2019 — ongoing
Dormitories are the only type of social housing that exists in Ukraine nowadays. They were constructed during the soviet epoch to host students and to offer the freedom of movement in the vast country it used to be. Since that time, buildings and living conditions haven’t changed that much but Ukraine and its people did. I photograph dormitories because they represent the co-existence of the soviet heritage and the new pro-European generation. This ambiguity attracts me and it represents the change of mentality in the country which is moving towards globalization.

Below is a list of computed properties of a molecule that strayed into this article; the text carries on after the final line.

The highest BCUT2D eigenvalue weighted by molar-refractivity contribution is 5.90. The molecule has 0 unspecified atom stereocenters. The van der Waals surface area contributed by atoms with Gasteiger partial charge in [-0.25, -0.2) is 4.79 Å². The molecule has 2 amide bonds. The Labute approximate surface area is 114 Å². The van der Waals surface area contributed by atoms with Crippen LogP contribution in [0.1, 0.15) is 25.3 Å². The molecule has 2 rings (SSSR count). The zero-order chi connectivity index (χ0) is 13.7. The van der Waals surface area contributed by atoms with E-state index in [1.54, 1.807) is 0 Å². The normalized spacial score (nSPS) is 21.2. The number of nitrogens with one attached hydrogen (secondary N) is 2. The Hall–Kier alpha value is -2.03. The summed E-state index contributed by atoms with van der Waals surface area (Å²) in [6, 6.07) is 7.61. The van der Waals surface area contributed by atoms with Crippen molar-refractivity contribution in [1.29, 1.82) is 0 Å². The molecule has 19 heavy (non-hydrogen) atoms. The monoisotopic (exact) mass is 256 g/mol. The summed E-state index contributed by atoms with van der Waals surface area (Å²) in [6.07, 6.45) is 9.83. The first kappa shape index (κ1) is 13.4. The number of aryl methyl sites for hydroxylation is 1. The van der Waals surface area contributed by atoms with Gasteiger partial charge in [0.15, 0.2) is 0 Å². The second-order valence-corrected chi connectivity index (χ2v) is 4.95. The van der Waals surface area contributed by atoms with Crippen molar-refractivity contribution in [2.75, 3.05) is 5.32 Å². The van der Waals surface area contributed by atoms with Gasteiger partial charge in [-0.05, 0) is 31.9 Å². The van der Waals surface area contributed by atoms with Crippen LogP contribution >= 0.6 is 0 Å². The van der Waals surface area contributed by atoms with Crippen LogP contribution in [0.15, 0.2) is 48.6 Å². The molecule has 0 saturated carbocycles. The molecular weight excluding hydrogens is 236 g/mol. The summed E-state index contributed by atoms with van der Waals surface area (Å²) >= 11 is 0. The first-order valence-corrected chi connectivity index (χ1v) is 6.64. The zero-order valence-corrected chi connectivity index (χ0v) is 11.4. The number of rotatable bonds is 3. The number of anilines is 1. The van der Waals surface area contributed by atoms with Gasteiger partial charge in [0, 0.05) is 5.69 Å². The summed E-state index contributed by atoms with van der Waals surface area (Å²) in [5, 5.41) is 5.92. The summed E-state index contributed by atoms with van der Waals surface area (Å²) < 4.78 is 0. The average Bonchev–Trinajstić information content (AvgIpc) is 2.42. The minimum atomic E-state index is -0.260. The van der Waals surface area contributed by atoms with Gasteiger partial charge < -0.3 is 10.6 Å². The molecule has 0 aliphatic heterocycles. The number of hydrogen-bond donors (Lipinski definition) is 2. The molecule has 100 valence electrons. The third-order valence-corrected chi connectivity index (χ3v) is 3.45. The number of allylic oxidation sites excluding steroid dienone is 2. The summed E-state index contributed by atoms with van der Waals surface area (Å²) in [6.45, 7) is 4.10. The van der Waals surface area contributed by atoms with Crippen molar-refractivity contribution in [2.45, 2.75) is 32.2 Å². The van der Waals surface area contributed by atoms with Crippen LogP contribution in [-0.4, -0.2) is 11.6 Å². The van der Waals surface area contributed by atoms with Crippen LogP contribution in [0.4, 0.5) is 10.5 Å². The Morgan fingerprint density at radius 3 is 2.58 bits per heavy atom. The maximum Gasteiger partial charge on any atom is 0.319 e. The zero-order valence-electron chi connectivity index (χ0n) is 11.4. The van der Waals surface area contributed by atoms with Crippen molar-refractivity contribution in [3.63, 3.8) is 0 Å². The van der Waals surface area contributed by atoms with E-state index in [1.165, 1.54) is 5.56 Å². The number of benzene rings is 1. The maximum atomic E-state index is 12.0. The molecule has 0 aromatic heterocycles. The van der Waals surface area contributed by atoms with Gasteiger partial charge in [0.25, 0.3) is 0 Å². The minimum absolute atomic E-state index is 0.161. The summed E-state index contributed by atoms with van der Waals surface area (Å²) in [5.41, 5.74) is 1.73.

In 2014 the world heard about The Revolution of Dignity in Ukraine and since then the Western media have been writing about Ukrainian youth through the prism of techno culture, raves, poverty, and war. When I started this project I wanted to depict the generation born after 2000 as it is. Students who live in dormitories are young, smart, and full of hope. They have just left their families and moved into their first independent housing. They stay in their small rooms for only 3 or 4 years, yet they decorate them with a personal touch. In this series I aim to explore how students cohabit in the small rooms they possess, appropriating their different corners and transforming them into unique ephemeral spaces. All these buildings which look cold and unified from the outside hide diverse rooms that unite soviet interiors and belongings, drawings, and posters of each student. Neither a family house nor a rented flat, dormitories are a kind of cocoon: the place of transition from teenage years to an adult life.